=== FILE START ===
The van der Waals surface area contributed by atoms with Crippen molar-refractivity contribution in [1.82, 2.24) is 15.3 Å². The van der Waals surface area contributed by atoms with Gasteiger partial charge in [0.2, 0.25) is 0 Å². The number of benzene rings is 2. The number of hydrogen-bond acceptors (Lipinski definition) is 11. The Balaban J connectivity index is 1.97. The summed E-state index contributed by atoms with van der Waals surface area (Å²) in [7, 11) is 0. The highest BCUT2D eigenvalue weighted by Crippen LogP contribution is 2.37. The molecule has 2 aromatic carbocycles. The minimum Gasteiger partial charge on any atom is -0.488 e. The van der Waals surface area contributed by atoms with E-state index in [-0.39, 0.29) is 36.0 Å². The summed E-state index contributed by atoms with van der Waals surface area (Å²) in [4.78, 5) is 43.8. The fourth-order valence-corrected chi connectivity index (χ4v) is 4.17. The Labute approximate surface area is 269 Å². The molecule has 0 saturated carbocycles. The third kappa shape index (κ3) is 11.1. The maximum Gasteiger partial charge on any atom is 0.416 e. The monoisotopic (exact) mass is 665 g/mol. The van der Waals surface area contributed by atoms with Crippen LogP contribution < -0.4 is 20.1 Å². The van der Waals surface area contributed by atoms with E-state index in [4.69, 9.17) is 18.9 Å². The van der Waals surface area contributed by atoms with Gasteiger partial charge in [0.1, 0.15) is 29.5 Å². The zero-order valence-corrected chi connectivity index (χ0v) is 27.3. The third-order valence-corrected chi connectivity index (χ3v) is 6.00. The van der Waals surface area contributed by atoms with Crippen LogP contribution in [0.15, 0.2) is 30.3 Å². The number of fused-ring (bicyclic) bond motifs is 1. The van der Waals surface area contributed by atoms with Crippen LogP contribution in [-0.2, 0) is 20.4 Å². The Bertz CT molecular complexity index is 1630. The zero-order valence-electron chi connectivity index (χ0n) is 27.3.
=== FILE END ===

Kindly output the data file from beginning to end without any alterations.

The van der Waals surface area contributed by atoms with Crippen molar-refractivity contribution in [1.82, 2.24) is 15.3 Å². The van der Waals surface area contributed by atoms with Gasteiger partial charge in [0.2, 0.25) is 0 Å². The number of benzene rings is 2. The number of hydrogen-bond acceptors (Lipinski definition) is 11. The Balaban J connectivity index is 1.97. The summed E-state index contributed by atoms with van der Waals surface area (Å²) in [7, 11) is 0. The highest BCUT2D eigenvalue weighted by Crippen LogP contribution is 2.37. The molecule has 2 aromatic carbocycles. The minimum Gasteiger partial charge on any atom is -0.488 e. The van der Waals surface area contributed by atoms with E-state index in [-0.39, 0.29) is 36.0 Å². The summed E-state index contributed by atoms with van der Waals surface area (Å²) in [4.78, 5) is 43.8. The fourth-order valence-corrected chi connectivity index (χ4v) is 4.17. The Labute approximate surface area is 269 Å². The molecule has 0 saturated carbocycles. The third kappa shape index (κ3) is 11.1. The maximum Gasteiger partial charge on any atom is 0.416 e. The monoisotopic (exact) mass is 665 g/mol. The van der Waals surface area contributed by atoms with Crippen LogP contribution < -0.4 is 20.1 Å². The van der Waals surface area contributed by atoms with E-state index in [4.69, 9.17) is 18.9 Å². The van der Waals surface area contributed by atoms with Gasteiger partial charge in [0.1, 0.15) is 29.5 Å². The zero-order valence-corrected chi connectivity index (χ0v) is 27.3. The third-order valence-corrected chi connectivity index (χ3v) is 6.00. The van der Waals surface area contributed by atoms with Crippen LogP contribution in [0.15, 0.2) is 30.3 Å². The number of fused-ring (bicyclic) bond motifs is 1. The van der Waals surface area contributed by atoms with Crippen LogP contribution in [-0.2, 0) is 20.4 Å². The Bertz CT molecular complexity index is 1630. The zero-order valence-electron chi connectivity index (χ0n) is 27.3.